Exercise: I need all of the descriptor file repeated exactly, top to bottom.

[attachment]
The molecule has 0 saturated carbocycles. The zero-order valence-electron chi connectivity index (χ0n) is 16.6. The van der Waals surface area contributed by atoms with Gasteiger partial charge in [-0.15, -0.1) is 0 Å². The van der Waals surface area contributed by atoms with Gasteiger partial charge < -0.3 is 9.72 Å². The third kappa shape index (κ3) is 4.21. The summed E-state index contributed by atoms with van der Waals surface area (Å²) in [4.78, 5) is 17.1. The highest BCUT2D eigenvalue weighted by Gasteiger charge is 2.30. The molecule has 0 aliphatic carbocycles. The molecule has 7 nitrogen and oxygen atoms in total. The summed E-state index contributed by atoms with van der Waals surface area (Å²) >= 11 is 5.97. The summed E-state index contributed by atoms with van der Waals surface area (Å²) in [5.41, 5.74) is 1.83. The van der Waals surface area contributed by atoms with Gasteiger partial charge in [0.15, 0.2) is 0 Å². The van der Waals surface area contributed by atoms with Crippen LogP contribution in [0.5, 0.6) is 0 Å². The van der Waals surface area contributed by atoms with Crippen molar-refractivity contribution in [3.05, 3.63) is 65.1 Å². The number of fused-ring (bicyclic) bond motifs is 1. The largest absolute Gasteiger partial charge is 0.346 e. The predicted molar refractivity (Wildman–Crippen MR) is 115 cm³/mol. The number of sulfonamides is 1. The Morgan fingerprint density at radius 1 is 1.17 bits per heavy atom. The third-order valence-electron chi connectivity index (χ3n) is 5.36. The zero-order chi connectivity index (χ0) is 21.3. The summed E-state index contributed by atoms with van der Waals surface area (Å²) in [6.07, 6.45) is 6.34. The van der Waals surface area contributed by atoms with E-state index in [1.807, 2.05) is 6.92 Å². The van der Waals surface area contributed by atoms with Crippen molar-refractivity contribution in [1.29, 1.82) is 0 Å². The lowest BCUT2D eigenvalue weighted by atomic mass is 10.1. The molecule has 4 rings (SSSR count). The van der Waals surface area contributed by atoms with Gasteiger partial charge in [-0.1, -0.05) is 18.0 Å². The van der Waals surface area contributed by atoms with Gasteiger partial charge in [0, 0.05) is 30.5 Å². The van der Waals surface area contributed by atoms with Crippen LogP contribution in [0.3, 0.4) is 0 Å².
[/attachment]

The molecule has 0 saturated carbocycles. The zero-order valence-electron chi connectivity index (χ0n) is 16.6. The van der Waals surface area contributed by atoms with Gasteiger partial charge in [-0.15, -0.1) is 0 Å². The van der Waals surface area contributed by atoms with Gasteiger partial charge < -0.3 is 9.72 Å². The third kappa shape index (κ3) is 4.21. The summed E-state index contributed by atoms with van der Waals surface area (Å²) in [4.78, 5) is 17.1. The highest BCUT2D eigenvalue weighted by Gasteiger charge is 2.30. The molecule has 0 aliphatic carbocycles. The molecule has 7 nitrogen and oxygen atoms in total. The summed E-state index contributed by atoms with van der Waals surface area (Å²) >= 11 is 5.97. The summed E-state index contributed by atoms with van der Waals surface area (Å²) in [5.41, 5.74) is 1.83. The van der Waals surface area contributed by atoms with Gasteiger partial charge in [0.15, 0.2) is 0 Å². The van der Waals surface area contributed by atoms with Crippen LogP contribution in [0.5, 0.6) is 0 Å². The van der Waals surface area contributed by atoms with Crippen molar-refractivity contribution in [3.05, 3.63) is 65.1 Å². The number of fused-ring (bicyclic) bond motifs is 1. The largest absolute Gasteiger partial charge is 0.346 e. The predicted molar refractivity (Wildman–Crippen MR) is 115 cm³/mol. The number of sulfonamides is 1. The Morgan fingerprint density at radius 1 is 1.17 bits per heavy atom. The third-order valence-electron chi connectivity index (χ3n) is 5.36. The zero-order chi connectivity index (χ0) is 21.3. The summed E-state index contributed by atoms with van der Waals surface area (Å²) in [6.07, 6.45) is 6.34. The van der Waals surface area contributed by atoms with E-state index in [1.807, 2.05) is 6.92 Å². The van der Waals surface area contributed by atoms with Crippen molar-refractivity contribution in [1.29, 1.82) is 0 Å². The lowest BCUT2D eigenvalue weighted by atomic mass is 10.1. The molecule has 4 rings (SSSR count). The van der Waals surface area contributed by atoms with Gasteiger partial charge in [-0.1, -0.05) is 18.0 Å². The van der Waals surface area contributed by atoms with Gasteiger partial charge in [0, 0.05) is 30.5 Å². The van der Waals surface area contributed by atoms with Crippen LogP contribution in [0.3, 0.4) is 0 Å².